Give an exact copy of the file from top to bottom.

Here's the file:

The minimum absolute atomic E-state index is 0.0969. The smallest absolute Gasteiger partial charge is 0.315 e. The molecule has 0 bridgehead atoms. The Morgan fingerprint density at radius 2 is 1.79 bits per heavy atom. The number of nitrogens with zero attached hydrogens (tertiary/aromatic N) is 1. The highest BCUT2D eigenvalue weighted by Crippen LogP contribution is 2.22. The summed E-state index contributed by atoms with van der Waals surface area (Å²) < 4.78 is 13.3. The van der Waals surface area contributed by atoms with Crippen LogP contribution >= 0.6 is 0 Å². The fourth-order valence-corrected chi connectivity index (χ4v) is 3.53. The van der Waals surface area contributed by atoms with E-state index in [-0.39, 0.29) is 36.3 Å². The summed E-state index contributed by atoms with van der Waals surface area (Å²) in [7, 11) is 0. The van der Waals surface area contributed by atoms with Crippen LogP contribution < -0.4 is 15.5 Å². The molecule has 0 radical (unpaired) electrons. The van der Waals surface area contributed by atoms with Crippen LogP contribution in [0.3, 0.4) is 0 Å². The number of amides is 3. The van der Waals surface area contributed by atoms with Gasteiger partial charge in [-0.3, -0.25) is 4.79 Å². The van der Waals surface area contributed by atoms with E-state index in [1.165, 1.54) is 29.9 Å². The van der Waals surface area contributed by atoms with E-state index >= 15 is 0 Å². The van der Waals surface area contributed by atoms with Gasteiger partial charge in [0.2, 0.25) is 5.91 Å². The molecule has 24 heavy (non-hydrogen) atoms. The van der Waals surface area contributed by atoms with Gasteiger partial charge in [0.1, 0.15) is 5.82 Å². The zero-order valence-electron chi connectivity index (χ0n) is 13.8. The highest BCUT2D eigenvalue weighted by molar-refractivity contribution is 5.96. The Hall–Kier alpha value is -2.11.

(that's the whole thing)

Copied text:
The minimum absolute atomic E-state index is 0.0969. The smallest absolute Gasteiger partial charge is 0.315 e. The molecule has 0 bridgehead atoms. The Morgan fingerprint density at radius 2 is 1.79 bits per heavy atom. The number of nitrogens with zero attached hydrogens (tertiary/aromatic N) is 1. The highest BCUT2D eigenvalue weighted by Crippen LogP contribution is 2.22. The summed E-state index contributed by atoms with van der Waals surface area (Å²) < 4.78 is 13.3. The van der Waals surface area contributed by atoms with Crippen LogP contribution >= 0.6 is 0 Å². The fourth-order valence-corrected chi connectivity index (χ4v) is 3.53. The van der Waals surface area contributed by atoms with E-state index in [-0.39, 0.29) is 36.3 Å². The summed E-state index contributed by atoms with van der Waals surface area (Å²) in [7, 11) is 0. The van der Waals surface area contributed by atoms with Crippen LogP contribution < -0.4 is 15.5 Å². The molecule has 0 radical (unpaired) electrons. The van der Waals surface area contributed by atoms with Crippen LogP contribution in [0.3, 0.4) is 0 Å². The number of amides is 3. The van der Waals surface area contributed by atoms with Gasteiger partial charge in [-0.3, -0.25) is 4.79 Å². The van der Waals surface area contributed by atoms with E-state index in [1.165, 1.54) is 29.9 Å². The van der Waals surface area contributed by atoms with E-state index >= 15 is 0 Å². The van der Waals surface area contributed by atoms with Gasteiger partial charge in [0.2, 0.25) is 5.91 Å². The molecule has 24 heavy (non-hydrogen) atoms. The van der Waals surface area contributed by atoms with Gasteiger partial charge in [0.1, 0.15) is 5.82 Å². The zero-order valence-electron chi connectivity index (χ0n) is 13.8. The highest BCUT2D eigenvalue weighted by molar-refractivity contribution is 5.96. The Hall–Kier alpha value is -2.11.